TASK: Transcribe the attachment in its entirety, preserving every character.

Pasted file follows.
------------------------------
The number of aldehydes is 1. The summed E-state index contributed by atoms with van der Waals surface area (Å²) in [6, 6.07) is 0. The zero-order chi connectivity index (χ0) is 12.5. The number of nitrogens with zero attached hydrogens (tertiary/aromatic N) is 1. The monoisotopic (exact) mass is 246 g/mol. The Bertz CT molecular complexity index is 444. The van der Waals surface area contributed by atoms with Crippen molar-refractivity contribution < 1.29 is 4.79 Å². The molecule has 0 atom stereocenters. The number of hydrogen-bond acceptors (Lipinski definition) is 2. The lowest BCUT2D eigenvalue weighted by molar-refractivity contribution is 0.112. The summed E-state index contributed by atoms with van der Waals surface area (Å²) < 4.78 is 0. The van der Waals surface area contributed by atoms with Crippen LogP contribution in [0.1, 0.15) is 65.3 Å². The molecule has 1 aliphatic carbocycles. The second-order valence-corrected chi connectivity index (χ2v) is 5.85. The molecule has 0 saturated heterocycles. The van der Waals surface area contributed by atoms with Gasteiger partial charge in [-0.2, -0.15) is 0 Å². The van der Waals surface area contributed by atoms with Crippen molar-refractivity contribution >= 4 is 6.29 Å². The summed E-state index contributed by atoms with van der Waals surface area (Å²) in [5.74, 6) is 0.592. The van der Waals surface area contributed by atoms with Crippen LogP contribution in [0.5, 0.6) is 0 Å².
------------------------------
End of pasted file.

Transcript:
The number of aldehydes is 1. The summed E-state index contributed by atoms with van der Waals surface area (Å²) in [6, 6.07) is 0. The zero-order chi connectivity index (χ0) is 12.5. The number of nitrogens with zero attached hydrogens (tertiary/aromatic N) is 1. The monoisotopic (exact) mass is 246 g/mol. The Bertz CT molecular complexity index is 444. The van der Waals surface area contributed by atoms with Crippen molar-refractivity contribution < 1.29 is 4.79 Å². The molecule has 0 atom stereocenters. The number of hydrogen-bond acceptors (Lipinski definition) is 2. The lowest BCUT2D eigenvalue weighted by molar-refractivity contribution is 0.112. The summed E-state index contributed by atoms with van der Waals surface area (Å²) < 4.78 is 0. The van der Waals surface area contributed by atoms with Crippen LogP contribution in [0.1, 0.15) is 65.3 Å². The molecule has 1 aliphatic carbocycles. The second-order valence-corrected chi connectivity index (χ2v) is 5.85. The molecule has 0 saturated heterocycles. The van der Waals surface area contributed by atoms with Gasteiger partial charge in [-0.2, -0.15) is 0 Å². The van der Waals surface area contributed by atoms with Crippen molar-refractivity contribution >= 4 is 6.29 Å². The summed E-state index contributed by atoms with van der Waals surface area (Å²) in [5.74, 6) is 0.592. The van der Waals surface area contributed by atoms with Crippen LogP contribution in [0.5, 0.6) is 0 Å².